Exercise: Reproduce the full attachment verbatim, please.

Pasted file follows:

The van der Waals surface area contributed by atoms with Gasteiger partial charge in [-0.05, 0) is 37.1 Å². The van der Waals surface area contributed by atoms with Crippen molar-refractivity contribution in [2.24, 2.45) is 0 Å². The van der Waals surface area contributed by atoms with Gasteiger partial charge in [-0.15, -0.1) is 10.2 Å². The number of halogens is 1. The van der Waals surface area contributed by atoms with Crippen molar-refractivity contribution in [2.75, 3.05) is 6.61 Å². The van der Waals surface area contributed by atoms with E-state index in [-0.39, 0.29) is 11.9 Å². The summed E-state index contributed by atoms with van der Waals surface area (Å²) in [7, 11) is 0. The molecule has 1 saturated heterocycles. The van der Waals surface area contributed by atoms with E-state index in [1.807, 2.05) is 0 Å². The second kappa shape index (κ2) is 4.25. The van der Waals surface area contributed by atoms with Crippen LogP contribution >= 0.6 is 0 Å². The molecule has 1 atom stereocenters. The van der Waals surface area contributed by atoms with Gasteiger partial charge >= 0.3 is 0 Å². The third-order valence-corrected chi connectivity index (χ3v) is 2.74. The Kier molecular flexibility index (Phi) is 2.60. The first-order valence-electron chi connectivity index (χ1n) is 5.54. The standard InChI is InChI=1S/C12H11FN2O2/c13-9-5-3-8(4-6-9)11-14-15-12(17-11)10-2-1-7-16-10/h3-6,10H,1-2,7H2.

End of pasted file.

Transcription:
The van der Waals surface area contributed by atoms with Gasteiger partial charge in [-0.05, 0) is 37.1 Å². The van der Waals surface area contributed by atoms with Crippen molar-refractivity contribution in [2.24, 2.45) is 0 Å². The van der Waals surface area contributed by atoms with Gasteiger partial charge in [-0.15, -0.1) is 10.2 Å². The number of halogens is 1. The van der Waals surface area contributed by atoms with Crippen molar-refractivity contribution in [2.75, 3.05) is 6.61 Å². The van der Waals surface area contributed by atoms with E-state index in [-0.39, 0.29) is 11.9 Å². The summed E-state index contributed by atoms with van der Waals surface area (Å²) in [7, 11) is 0. The molecule has 1 saturated heterocycles. The van der Waals surface area contributed by atoms with E-state index in [1.807, 2.05) is 0 Å². The second kappa shape index (κ2) is 4.25. The van der Waals surface area contributed by atoms with Crippen LogP contribution >= 0.6 is 0 Å². The molecule has 1 atom stereocenters. The van der Waals surface area contributed by atoms with Gasteiger partial charge >= 0.3 is 0 Å². The third-order valence-corrected chi connectivity index (χ3v) is 2.74. The Kier molecular flexibility index (Phi) is 2.60. The first-order valence-electron chi connectivity index (χ1n) is 5.54. The standard InChI is InChI=1S/C12H11FN2O2/c13-9-5-3-8(4-6-9)11-14-15-12(17-11)10-2-1-7-16-10/h3-6,10H,1-2,7H2.